After release, Keiko swam in the ocean, but never was able to survive without human feeding and he continued to seek human company. He never dove like wild whales, and didn't appear to reintegrate with wild whales.
A scientific paper offers an answer:
“A release program can be considered a success when the released animal is able to feed, maintain health and stress levels comparable to his wild conspecifics, show normal predator avoidance behaviour, and ultimately reproduce (unless unable for other reasons, such as reproductive senescence),” write the authors of this new paper.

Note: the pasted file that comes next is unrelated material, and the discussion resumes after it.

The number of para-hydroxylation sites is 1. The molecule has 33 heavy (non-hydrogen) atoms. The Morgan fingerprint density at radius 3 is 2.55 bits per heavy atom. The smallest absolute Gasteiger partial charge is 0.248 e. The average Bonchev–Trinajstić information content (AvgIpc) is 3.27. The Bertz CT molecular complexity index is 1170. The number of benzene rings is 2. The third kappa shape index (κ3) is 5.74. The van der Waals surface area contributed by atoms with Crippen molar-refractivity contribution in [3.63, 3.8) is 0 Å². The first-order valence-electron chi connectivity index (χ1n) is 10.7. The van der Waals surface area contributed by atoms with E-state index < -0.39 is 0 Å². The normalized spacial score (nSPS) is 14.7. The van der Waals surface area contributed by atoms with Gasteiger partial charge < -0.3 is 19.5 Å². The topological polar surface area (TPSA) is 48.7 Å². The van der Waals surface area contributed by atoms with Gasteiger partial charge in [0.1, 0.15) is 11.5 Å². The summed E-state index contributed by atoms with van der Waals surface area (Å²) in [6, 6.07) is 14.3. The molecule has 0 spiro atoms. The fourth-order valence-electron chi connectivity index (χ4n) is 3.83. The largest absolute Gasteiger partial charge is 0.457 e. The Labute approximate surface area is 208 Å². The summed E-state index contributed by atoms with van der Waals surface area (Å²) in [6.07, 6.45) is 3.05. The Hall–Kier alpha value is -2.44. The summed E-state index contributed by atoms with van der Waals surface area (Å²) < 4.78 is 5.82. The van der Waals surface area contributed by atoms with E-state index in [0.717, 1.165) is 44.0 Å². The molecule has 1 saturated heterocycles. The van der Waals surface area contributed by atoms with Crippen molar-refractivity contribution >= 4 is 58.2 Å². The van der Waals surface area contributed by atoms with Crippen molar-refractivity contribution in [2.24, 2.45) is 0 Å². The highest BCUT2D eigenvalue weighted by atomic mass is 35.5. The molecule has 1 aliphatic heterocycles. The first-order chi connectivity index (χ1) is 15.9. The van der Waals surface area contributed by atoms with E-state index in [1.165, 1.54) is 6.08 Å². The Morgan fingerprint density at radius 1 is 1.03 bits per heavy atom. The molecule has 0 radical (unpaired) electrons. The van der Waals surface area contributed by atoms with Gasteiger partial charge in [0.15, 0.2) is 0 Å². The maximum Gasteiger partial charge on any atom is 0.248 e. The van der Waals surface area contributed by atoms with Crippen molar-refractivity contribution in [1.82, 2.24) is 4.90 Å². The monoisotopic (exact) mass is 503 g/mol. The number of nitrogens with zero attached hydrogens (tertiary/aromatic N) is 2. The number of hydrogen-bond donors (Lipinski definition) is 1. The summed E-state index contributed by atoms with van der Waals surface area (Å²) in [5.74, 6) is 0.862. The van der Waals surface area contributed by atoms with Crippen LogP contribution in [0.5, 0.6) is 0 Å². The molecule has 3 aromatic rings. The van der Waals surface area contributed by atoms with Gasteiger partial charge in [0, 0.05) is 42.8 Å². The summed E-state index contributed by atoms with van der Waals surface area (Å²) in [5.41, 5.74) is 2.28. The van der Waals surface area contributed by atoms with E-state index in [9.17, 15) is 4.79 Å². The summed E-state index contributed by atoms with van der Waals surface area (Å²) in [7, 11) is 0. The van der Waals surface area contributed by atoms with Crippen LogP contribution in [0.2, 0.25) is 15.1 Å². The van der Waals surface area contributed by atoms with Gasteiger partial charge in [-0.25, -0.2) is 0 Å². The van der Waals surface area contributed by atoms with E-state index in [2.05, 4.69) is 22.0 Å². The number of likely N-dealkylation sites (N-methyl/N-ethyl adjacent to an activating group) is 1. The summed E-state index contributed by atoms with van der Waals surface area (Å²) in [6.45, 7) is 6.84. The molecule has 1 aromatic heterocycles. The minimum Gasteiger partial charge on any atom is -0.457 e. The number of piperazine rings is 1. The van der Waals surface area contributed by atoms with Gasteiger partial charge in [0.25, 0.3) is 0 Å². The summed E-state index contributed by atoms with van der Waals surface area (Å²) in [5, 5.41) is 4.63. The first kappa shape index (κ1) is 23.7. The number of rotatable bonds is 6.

“Under these criteria, Keiko’s release to the wild was not successful, since though physically unrestricted and free to leave, he kept returning to his caretakers for food and company.”
At the end of the day, while it might have been appealing for humans to free Keiko, it may not have been good for the whale.
Remember that upwards of $7 million was spent on this release program, and Keiko died of pneumonia a couple of years after reintroduction to the ocean.
I would not have chosen to spend this much money on an attempted reintroduction of Keiko. Tweet